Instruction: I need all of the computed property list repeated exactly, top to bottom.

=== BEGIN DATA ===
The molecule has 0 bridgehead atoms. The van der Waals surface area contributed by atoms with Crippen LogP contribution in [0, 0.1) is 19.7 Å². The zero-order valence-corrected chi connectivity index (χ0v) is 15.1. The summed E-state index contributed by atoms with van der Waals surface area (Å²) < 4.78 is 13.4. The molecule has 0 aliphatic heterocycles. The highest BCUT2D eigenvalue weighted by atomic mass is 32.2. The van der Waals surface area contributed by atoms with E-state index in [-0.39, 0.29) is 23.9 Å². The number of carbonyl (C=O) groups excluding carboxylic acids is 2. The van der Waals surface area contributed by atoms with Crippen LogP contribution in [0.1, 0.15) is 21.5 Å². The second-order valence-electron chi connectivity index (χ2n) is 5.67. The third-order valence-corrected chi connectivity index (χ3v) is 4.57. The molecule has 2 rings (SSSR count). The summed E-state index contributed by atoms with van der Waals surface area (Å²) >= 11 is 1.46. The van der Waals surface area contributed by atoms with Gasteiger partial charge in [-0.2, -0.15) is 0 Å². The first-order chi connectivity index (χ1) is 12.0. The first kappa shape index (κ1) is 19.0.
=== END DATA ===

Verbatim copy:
The molecule has 0 bridgehead atoms. The van der Waals surface area contributed by atoms with Crippen LogP contribution in [0, 0.1) is 19.7 Å². The zero-order valence-corrected chi connectivity index (χ0v) is 15.1. The summed E-state index contributed by atoms with van der Waals surface area (Å²) < 4.78 is 13.4. The molecule has 0 aliphatic heterocycles. The highest BCUT2D eigenvalue weighted by atomic mass is 32.2. The van der Waals surface area contributed by atoms with E-state index in [-0.39, 0.29) is 23.9 Å². The number of carbonyl (C=O) groups excluding carboxylic acids is 2. The van der Waals surface area contributed by atoms with Crippen LogP contribution in [0.1, 0.15) is 21.5 Å². The second-order valence-electron chi connectivity index (χ2n) is 5.67. The third-order valence-corrected chi connectivity index (χ3v) is 4.57. The molecule has 2 rings (SSSR count). The summed E-state index contributed by atoms with van der Waals surface area (Å²) >= 11 is 1.46. The van der Waals surface area contributed by atoms with Gasteiger partial charge in [-0.2, -0.15) is 0 Å². The first-order chi connectivity index (χ1) is 12.0. The first kappa shape index (κ1) is 19.0.